So I started writing this novel, oh, 6 years ago? Maybe? I’ve lost track of a lot of things over the last decade or so:) A couple of readers gave me some very positive feedback, but I felt uncertain about the book and let it languish on my hard drive.
However, after preparing The Hour of Fatality for publication, I came to realize that I was being too hard on this novel. It was time to lay perfectionism aside and send it out into the world. So, the story of Anna and Mark will be available at last, in its entirety.
This book was a bit of a stretch to write to be honest. It touches on a lot of things I have no personal experience with, and yet it draws on people I have known and thought a lot about. So this book is close to my heart. One of these days I’ll type it all out and share it here.
But for now, here is an excerpt from the first chapter:
Anna tied her apron around her waist and went through the swinging kitchen door to the dining room. Chuck treated her the same as the other wait staff; maybe he even spoke to her less. He talked with Monique for twenty minutes at a time during the slow after lunch hours, gossiping about their families, their kids, their plans for their off days.
If he tried to gossip with Anna, she’d have nothing to say: no kids, no family. She had no life here, except the existence she was trying to maintain. Preserving the outward appearance of an ordinary young woman already felt like wearing a mask that didn’t fit her face. The whole cumbersome thing could slip and fall away, her carefully constructed life disintegrating and leaving her in the hell hole she had come from.
And sometimes that was the only thing she wanted.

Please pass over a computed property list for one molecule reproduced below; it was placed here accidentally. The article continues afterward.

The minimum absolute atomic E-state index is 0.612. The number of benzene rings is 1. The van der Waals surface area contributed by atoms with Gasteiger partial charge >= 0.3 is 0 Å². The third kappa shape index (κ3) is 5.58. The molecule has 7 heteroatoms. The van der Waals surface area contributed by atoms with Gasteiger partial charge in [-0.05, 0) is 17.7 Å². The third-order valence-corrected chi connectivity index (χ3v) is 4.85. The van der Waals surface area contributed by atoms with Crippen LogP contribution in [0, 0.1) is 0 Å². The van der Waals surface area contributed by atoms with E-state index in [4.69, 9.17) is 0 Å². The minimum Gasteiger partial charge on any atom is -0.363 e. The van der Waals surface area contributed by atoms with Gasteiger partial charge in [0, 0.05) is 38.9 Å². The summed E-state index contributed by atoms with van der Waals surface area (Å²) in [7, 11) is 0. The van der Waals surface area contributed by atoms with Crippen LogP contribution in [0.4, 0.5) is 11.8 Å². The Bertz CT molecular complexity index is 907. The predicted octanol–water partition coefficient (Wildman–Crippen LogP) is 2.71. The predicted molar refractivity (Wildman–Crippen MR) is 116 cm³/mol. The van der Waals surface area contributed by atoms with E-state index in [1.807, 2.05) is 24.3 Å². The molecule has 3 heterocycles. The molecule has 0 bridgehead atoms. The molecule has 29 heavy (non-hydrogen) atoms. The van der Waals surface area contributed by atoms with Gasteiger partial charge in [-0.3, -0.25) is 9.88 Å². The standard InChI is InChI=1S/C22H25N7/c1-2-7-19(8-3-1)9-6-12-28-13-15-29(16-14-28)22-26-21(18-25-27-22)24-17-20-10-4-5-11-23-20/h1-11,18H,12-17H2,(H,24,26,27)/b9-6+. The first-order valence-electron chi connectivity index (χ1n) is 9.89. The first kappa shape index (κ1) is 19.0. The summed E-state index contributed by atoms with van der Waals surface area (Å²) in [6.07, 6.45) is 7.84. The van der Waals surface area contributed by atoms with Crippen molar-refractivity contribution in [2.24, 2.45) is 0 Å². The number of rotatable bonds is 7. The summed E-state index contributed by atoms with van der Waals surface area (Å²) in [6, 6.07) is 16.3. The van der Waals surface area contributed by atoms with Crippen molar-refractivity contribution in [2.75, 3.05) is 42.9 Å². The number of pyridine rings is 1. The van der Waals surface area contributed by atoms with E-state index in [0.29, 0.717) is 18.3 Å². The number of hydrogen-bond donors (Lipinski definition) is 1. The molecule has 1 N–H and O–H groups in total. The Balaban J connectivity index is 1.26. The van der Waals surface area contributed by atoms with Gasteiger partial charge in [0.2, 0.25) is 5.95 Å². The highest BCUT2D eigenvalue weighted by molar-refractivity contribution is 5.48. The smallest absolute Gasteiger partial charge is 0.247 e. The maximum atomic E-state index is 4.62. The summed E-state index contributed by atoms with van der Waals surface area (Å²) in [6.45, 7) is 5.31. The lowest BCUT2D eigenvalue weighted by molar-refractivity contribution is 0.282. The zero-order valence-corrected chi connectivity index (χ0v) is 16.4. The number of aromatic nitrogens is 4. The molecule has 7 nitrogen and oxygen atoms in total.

She took a quick look around the empty dining room and went behind the marble-topped bar. She had started waitressing at Powell’s on the Pier last August. It was full of tourists then, people who flocked to the ocean for a respite from the Texas heat. The restaurant itself was suspended over the ocean, held up by three-foot thick pilings. If you stood close to the tinted windows, you could look straight down at the water rushing up the beach. Children loved it. Their fingerprints routinely decorated the glass.
The winter brought a less colorful crowd. Retirees who lived here year round would become regulars, enjoying the view and the quiet atmosphere denied them in the summer. Business people stopped in for meetings over Caesar salad and shrimp scampi. She preferred the winter.
She had never been a waitress before this. Just having a regular job, like everybody else in the world, was still a novelty sometimes. She was surprised to find how much she liked to be useful to somebody. It gave her a satisfying sense of purpose she had never known before. The best wait staff, Chuck said, were the ones that were always there when the customer needed them, and never noticed the rest of the time. It was easy, once she got the hang of it, to drift quietly by, only catching a customer’s eye if they were looking for her.
She learned to be a waitress before she ever came to Galveston. It was Jeff who taught her, at the Halfway House in Houston. Jeff was in charge of the kitchen. He was a big man with thick arms and a blunt nose, dark black skin and white teeth that glowed in his face. He had a smile for everyone, and at first, she disliked him for it. She preferred to be left alone. She was still too raw then, too unsure of what her life was turning into. But one afternoon, when she was sitting alone at the plastic table, pushing her bland green beans around her plate, he invited her into the kitchen.